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“There’s always room for love. Even if it’s as small as a crack in a door. That will be enough,” Kahlen. –The Siren  

The Siren

by Kiera Cass
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Kahlen and her parents are on a luxury ship when suddenly the passengers begin jumping overboard and the ship sinks. In a panic, Kahlen calls out—she doesn’t want to die. The Ocean itself saves Kahlen and demands that she serve as a siren for 100 years. Kahlen and the other sirens use their beauty and deadly voice to lure humans to their deaths. Kahlen mourns for the strangers that she causes to die, but she is obedient to the Ocean who spared her life.

Kahlen loves her sisters but is looking forward to being released from her siren duties. In twenty years, Kahlen will be a regular human girl. But then she meets Akinli and falls hopelessly in love. Will she risk everything to be with the boy of her dreams? Or will the Ocean kill their love forever?

The story is told from Kahlen’s point of view. Much of the conflict in the story comes from the internal struggle of the sweet, submissive siren. After one date, Kahlen is so in love with Akinli that she cannot live without him. Akinli appears so infrequently that the readers will be left wondering why Kahlen is head over heels in love with him. Although their romance drives the story, there is not enough interaction and chemistry between the two to keep readers emotionally interested in the outcome of their tragic love story.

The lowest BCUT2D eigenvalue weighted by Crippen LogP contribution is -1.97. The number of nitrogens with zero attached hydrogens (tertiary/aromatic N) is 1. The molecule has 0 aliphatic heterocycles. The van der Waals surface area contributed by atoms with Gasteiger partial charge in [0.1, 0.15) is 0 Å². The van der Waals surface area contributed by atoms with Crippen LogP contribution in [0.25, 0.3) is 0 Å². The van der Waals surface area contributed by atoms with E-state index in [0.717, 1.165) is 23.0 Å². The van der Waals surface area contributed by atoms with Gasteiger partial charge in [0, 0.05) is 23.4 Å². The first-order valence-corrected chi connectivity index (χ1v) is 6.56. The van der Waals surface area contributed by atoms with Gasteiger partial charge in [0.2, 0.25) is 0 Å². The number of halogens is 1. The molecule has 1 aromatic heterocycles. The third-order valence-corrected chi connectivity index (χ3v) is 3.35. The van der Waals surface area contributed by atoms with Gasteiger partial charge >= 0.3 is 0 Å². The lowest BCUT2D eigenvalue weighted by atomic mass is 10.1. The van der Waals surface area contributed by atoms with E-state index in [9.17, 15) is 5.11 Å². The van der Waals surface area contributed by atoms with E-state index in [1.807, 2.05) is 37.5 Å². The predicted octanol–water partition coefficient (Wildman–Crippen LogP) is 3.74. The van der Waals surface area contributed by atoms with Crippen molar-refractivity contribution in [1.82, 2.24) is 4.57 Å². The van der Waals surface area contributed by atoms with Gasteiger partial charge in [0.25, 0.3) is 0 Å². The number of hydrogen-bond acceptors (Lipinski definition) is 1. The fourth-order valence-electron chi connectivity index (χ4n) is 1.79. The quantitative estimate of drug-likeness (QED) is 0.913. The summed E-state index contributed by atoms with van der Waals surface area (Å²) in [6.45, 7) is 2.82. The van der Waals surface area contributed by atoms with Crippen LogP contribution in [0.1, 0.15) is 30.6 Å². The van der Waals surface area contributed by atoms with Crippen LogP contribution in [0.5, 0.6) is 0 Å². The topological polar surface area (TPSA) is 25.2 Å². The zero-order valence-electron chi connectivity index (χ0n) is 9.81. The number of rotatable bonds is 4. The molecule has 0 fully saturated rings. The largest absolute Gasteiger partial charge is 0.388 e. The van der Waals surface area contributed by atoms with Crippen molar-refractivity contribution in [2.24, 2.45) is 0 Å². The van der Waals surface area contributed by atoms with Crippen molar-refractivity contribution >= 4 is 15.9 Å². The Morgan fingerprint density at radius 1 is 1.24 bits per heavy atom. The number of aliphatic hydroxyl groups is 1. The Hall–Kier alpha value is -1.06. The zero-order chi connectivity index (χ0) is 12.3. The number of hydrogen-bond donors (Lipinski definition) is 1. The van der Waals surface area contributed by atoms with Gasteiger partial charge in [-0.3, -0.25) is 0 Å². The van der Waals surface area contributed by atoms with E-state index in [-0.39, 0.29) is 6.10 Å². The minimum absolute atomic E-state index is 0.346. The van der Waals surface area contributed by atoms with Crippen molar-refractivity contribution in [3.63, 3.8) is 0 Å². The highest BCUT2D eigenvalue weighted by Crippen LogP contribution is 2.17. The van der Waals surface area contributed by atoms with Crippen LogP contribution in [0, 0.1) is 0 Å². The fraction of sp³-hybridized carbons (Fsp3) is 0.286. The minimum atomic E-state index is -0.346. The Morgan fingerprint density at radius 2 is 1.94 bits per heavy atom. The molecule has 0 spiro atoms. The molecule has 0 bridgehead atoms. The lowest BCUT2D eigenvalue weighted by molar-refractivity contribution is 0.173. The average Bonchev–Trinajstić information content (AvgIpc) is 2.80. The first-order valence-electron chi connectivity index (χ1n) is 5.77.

Although the siren’s world is interesting, most of the time the girls live on land, blending in with ordinary humans. Not only is the sea world underdeveloped, but so are Kahlen’s sister sirens. However, it is clear that the sirens care for each other and will go to any lengths to help each other. Having the Ocean as a character adds interest, but unfortunately, the possessiveness of the Ocean makes the sirens go to great lengths to hide their deeds from her. In the end, the Ocean is much like a possessive, overbearing mother who only thinks of her own needs.

Similar to Cass’s Selection series, The Siren is an easy-to-read story that follows one girl’s struggle. However, The Siren lacks the action of the Selection series. The Siren is like Romeo and Juliet without the fight scenes. For readers who don’t mind spending an entire book reflecting on one character’s internal struggle, The Siren will be an enjoyable read.

Sexual Content

  • Elizabeth goes to bars to find men where she is “quietly luring boys to bed.” She goes home with the men. “Elizabeth could regularly go to a stranger’s apartment, be as intimate as two people could be. . .”
  • Elizabeth says she has “shared plenty of . . . fluids with human men.”
  • Akinli and Kahlen kiss twice. “With my face still cupped in Akinli’s hand, he kissed me. It was brief, but it was enough to send fireworks running down my veins.”